If you grow alfalfa for your beef cows or for feedlots, perhaps it's time to consider harvesting some of it as a higher value cash crop this year, says Bruce Anderson, University of Nebraska-Lincoln forage specialist.
Alfalfa acres in Nebraska and surrounding states have dropped more than 25% during the past several years. Even if the southern drought is not as serious this year, the drop in hay acres will likely increase prices next winter, he says.
Many remaining alfalfa acres belong to cattle producers growing hay for their cows or feedlots. Since cow hay and grinding hay usually is $40 to $60 per ton less than dairy hay, you may want to advantage of this drop in acres and difference in price.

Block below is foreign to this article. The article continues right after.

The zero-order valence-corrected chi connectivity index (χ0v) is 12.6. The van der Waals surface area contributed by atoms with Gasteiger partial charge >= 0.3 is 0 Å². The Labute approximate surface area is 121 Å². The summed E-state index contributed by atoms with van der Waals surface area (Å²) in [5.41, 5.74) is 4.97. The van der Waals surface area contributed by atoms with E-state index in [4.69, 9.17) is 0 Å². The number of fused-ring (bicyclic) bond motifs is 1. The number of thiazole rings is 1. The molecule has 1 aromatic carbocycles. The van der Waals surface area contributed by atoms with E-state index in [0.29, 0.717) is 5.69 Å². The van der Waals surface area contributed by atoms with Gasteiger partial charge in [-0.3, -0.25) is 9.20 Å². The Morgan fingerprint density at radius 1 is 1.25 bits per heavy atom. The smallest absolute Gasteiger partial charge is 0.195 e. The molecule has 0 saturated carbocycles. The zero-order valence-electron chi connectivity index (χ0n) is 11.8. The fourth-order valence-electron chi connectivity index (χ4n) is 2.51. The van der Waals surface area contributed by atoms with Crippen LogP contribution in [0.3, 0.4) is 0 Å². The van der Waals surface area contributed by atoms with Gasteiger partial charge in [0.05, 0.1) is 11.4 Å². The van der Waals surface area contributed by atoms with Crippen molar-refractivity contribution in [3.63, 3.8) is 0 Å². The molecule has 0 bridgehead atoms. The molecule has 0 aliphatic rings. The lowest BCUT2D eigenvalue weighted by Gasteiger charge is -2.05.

"Well, quite frankly, cattle producers have a tremendous advantage over commercial hay growers," Anderson says. "If you harvest your hay before it blooms, get it baled in heavy, transportable packages with most of the leaves intact, stored under cover to prevent weather damage, and then marketed to get its true value, you also can sell it for a premium price. But if your hay does not meet premium standards, you still can feed it to your own animals.
You might think you can't sell the hay because you need for your ow animals. "And you're right," he adds. "But, if you do sell some dairy hay, what you can do is buy other, less expensive hay at the grinding or stock cow hay price. But you get to pocket the extra $40, $50, maybe $60 dollars for each ton of hay you sold and still have hay for your own animals."It costs little to at least try to cut early to harvest premium quality hay. If you succeed, you get a bonus. If your hay doesn't qualify for a bonus, you simply feed the hay to your own animals, just like you would have done anyway, Anderson explains.